Students may not begin an internship without demonstrating proof of liability insurance, as needed.

Program Specifics

  • Each intraship is at maximum one semester in length and can be taken for 1-3 credits.
  • Students may apply a total of 15 intraship and/or internship credits to their program of study.
  • Students in academic good standing may apply and be chosen for more than one intraship in any given semester.
  • Each student should expect to dedicate no less than three to four hours a week to each project.
  • Students will be graded according to each described criterion.
  • Failure to make significant progress throughout the intraship timeline may result in the student’s removal from the project.

Expectations of the Instructor

  • Be understanding of time related issues related to other classes and activities
  • Be clear on what is expected
  • Be able to help the student if extra help is asked of them
  • Participate in good communication
  • Listen to students’ ideas and questions
  • Be clear on how the student will be graded

Expectations of the Student

  • Be on time and a self-starter
  • Be dressed in the proper apparel if applicable
  • Be respectful to classmates, athletes, and instructor
  • Communicate with instructor
  • Work hard, there is limited time to learn all you can
  • Put in extra hours if needed to completely understand what you need to accomplish.
  • Use supplies given and know that the instructor is there to help you learn
  • Be responsible and reliable

Credit for Prior Learning

The university permits superior students to enroll in certain advanced courses in foreign languages, and upon earning a “B-” or better, receive a maximum of eight hours of credits for appropriate preceding courses.

College Level Examination Program (CLEP) and Advanced Placement (AP) Program

CLEP and AP are nationally recognized programs that offer students an opportunity to earn university credit by examination. CLEP and AP exams are available in a variety of general and specific subject areas. Credit will be awarded according to the American Council of Education (ACE) guidelines to a student who earns a CLEP score of “C” equivalent or better (as determined by CLEP) and AP score of 3 or higher. Credit will be applied toward earned hours toward graduation. Certain restrictions may apply. See the Registrar’s Office for more information.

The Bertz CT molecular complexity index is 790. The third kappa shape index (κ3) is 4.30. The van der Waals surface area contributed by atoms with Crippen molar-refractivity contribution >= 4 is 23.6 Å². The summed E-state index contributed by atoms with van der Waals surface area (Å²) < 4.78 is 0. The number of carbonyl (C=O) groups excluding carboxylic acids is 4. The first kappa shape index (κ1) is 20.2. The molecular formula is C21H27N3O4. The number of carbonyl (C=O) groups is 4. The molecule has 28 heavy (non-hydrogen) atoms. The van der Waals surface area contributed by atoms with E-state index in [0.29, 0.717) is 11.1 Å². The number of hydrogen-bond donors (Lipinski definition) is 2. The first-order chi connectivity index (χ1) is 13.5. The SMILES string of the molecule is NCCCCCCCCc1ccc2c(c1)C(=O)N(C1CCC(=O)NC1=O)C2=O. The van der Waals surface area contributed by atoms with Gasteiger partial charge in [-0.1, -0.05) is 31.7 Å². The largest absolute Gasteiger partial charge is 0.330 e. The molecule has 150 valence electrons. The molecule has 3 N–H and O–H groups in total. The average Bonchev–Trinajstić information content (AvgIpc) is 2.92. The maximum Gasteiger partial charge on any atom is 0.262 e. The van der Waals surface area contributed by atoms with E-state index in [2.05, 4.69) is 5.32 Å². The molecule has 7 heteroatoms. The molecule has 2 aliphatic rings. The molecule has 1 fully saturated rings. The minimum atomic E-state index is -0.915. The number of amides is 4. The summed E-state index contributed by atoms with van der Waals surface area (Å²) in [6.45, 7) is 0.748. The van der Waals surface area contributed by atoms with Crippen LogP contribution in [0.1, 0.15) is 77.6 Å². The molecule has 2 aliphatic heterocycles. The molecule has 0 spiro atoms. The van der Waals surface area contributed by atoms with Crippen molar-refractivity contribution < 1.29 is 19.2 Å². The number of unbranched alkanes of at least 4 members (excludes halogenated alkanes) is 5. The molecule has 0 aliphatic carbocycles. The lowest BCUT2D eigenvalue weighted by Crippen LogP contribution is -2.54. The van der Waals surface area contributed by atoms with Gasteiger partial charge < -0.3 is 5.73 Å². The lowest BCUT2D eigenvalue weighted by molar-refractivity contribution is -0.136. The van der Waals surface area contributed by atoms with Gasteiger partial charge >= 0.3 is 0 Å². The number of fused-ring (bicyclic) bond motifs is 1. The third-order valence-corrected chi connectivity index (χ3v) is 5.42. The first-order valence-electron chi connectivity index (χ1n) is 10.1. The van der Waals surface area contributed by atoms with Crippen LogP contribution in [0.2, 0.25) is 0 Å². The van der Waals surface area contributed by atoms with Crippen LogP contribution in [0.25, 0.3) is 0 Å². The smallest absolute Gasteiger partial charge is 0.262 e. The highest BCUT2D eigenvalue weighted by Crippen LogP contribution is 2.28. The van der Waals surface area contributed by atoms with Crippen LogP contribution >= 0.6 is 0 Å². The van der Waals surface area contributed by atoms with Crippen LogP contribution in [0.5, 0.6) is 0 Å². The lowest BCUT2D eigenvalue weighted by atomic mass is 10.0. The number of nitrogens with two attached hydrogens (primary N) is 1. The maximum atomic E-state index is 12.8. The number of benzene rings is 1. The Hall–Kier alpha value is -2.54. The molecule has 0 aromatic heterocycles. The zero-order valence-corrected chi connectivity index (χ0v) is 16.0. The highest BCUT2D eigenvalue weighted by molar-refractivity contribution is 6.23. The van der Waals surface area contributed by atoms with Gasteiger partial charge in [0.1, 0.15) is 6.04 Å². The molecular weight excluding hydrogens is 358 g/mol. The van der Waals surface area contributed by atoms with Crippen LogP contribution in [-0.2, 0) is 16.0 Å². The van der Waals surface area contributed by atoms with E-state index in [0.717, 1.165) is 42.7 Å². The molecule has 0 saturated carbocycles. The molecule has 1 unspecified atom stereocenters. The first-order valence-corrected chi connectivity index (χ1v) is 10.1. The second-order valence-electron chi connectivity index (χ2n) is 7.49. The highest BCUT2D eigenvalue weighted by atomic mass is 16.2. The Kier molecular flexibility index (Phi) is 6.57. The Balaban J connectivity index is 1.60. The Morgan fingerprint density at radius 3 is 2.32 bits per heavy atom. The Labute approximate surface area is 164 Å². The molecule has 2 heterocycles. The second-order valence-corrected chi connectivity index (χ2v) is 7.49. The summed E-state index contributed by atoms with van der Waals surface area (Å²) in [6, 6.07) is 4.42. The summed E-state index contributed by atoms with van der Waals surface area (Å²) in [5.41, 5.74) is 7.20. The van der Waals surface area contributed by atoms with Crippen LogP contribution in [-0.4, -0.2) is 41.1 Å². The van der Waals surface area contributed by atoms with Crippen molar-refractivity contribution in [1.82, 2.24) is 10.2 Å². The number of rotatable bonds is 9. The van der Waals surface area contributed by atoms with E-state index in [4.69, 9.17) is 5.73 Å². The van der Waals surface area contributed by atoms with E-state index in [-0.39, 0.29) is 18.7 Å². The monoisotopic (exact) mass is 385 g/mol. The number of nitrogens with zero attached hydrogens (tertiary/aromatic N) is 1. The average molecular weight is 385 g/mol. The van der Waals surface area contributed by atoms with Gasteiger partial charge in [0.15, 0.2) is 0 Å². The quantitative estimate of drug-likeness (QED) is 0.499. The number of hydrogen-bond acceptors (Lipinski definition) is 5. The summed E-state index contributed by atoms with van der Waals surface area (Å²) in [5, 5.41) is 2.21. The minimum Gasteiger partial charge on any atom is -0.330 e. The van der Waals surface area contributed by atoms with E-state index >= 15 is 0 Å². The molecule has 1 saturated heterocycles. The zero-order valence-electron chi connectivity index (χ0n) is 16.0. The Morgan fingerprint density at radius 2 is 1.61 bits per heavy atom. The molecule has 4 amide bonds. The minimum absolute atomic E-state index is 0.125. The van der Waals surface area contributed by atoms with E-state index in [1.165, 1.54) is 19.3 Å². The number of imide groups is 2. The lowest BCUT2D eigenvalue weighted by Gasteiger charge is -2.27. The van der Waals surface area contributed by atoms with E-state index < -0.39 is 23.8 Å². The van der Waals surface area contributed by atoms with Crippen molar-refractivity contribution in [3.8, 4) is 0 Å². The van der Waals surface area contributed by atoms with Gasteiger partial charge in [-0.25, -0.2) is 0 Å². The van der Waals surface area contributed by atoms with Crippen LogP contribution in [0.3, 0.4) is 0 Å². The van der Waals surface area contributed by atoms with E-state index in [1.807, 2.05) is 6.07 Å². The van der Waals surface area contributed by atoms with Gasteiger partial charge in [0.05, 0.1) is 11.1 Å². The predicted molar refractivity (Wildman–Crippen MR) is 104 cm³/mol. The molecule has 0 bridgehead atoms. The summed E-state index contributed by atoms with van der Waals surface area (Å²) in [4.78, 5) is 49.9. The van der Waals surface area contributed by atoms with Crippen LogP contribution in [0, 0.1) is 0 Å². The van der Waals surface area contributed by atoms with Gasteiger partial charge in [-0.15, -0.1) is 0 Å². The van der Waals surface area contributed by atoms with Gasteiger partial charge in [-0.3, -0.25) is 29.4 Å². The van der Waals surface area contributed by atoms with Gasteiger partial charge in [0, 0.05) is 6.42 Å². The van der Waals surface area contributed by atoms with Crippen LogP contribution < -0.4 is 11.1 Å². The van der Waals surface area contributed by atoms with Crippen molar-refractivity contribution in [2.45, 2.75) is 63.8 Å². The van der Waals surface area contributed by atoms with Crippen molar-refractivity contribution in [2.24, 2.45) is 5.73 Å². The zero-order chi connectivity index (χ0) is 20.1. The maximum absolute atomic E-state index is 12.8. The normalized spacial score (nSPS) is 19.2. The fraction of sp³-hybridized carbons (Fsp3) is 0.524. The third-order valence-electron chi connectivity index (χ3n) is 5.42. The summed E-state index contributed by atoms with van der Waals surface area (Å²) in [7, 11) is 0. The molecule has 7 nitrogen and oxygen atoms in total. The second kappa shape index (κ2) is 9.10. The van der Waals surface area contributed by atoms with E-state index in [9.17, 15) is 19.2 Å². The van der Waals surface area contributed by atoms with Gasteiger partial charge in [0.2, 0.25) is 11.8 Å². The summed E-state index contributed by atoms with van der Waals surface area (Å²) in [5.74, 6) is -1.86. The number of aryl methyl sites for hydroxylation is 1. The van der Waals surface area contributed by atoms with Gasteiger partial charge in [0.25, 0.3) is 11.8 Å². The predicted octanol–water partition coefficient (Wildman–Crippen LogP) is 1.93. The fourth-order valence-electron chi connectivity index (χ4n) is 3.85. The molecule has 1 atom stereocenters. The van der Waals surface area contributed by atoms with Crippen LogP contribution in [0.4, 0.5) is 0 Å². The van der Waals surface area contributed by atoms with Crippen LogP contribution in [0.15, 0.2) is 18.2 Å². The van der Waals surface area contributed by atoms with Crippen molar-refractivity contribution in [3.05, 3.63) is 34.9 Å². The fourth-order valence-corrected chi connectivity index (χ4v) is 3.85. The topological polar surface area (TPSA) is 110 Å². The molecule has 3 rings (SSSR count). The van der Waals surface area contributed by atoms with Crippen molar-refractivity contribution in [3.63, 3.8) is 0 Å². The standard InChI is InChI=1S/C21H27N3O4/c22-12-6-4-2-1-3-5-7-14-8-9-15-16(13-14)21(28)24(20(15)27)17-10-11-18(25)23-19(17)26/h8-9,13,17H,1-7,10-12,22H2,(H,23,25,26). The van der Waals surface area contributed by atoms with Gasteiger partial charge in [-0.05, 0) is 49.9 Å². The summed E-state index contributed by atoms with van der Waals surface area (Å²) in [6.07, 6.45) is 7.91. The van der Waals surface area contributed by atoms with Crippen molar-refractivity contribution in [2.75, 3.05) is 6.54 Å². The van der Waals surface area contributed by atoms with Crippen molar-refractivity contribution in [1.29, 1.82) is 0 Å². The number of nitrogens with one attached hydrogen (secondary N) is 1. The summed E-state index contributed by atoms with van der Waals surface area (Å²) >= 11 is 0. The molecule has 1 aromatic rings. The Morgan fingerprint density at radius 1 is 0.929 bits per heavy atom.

Independent Study

There are times when truly exceptional, high-achieving students may seek additional learning opportunities. These additional learning opportunities are best achieved through independent or directed studies. Independent studies are done at the discretion of the faculty member and school dean.

Independent Study offers an opportunity to explore an area of study not included in the catalog listing of approved courses. The topic of an Independent Study should be selected and carefully designed by the student in cooperation with his/her faculty instructor, the appropriate school dean. The student will be expected to have earned a cumulative grade point average of 3.00 or above, have junior or senior status, and possess the appropriate background and interest to pursue the proposed area of study. Students may take no more than one independent study course per semester, and no more than four courses during the course of his/her academic career. Independent study courses are assigned numbers 399 or 499 depending on the level of the course. Independent study will be graded P/F.

Directed Study

A directed study is when a student takes a catalog course either alone or with a very small number of students. As a rule, directed studies are discouraged. There are times, however, when a directed study may be unavoidable in a student’s program of study. Such recognized occasions include:

  • Transfer students in need of a course “off-rotation” to avoid delaying graduation, a situation that is particularly possible for courses that are offered only on alternate years.
  • Time schedule conflicts between two required courses in a given semester. Determination of a need for the two courses in the given semester rather than desire for the two courses in a certain semester must be demonstrated by the student’s four-year plan of study.
  • To facilitate a student’s ability to study abroad for a semester or engage a semester long specialized internship.

Offering directed study courses so a student may complete an additional endorsement, major and/or minor is not considered essential. A directed study course offered for a student in an unavoidable situation does not warrant including more students who are not in an unavoidable situation into the experience.